Be on on lookout for large farm equipment transporting crops to markets, grain elevators and processing plants this fall as harvest season approaches.
The Minnesota Department of Transportation issued an alert about the issue last week. "Harvest season is getting in full swing across the state and farmers and their equipment are out on the highways," said Jay Hietpas, state traffic engineer, in a news release. "Motorists need to be prepared to encounter slow-moving farm vehicles, especially on rural, two-lane roads."
Farm equipment is large and heavy, making it hard for operators to accelerate, slow down and stop, Hietpas said. The equipment also makes wide turns and sometimes crosses over the center line. In addition, farm vehicles can create large blind spots, making it difficult for operators to see approaching vehicles.
All of these factors can cause serious crashes. Here's a look at the numbers: From 2011 to 2015, there were 688 crashes involving farm vehicles that resulted in 23 fatalities and 348 injuries. Nearly half of the fatalities were an occupant of the farm vehicle.
"Twenty-two percent of all farm equipment crashes and 29 percent of the fatalities were distraction-related," Hietpas said. "Other factors were speed-related and alcohol-related."
The transportation department offers the following advice:
• Watch for debris dropped by trucks hauling sugar beets and other crops. It is safer to brake or slowly drive through debris than to veer into oncoming cars or off the road.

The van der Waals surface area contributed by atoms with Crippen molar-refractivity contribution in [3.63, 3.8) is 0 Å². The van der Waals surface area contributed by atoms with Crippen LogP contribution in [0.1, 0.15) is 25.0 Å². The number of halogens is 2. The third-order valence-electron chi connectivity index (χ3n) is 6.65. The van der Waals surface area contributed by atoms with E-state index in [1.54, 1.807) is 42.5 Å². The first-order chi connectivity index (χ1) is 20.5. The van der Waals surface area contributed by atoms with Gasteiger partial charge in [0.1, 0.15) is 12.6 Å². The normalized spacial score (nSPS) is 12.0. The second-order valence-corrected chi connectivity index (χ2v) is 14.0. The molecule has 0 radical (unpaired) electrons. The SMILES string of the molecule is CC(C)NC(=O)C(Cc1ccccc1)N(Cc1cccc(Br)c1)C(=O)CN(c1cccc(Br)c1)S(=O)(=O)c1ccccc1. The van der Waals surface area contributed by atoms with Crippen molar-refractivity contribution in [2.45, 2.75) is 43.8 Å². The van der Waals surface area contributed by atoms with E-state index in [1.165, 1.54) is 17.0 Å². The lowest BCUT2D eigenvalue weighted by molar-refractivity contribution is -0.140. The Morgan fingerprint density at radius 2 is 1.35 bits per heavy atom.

• When approaching farm equipment, slow down and use caution. Put additional space between your vehicle and the farm equipment ahead. Don't assume the equipment operator can see you.
• Be patient and wait for a safe place to pass.
• Wear seatbelts.
• Drive with headlights on at all times.
Farm equipment operators should:
• Use lights and flashers to make equipment more visible.
• Use slow-moving vehicle emblems on equipment traveling less than 30 mph.
• Drive slow-moving vehicles in the right-hand lane as close to the edge of the roadway as possible.
• Consider using an escort vehicle when moving equipment, especially at night and if the equipment is large enough that it may extend across the center line.
• Avoid encouraging or signaling motorists to pass. Pull over when safe, and let traffic pass.
• Pick up any debris left on the highway by the equipment.
• Plan their routes so wide equipment will not hit or damage signs, guardrails, light poles and other roadway structures.
Reading these tips — and putting them into practice — will greatly reduce your chance of becoming a statistic this harvest season.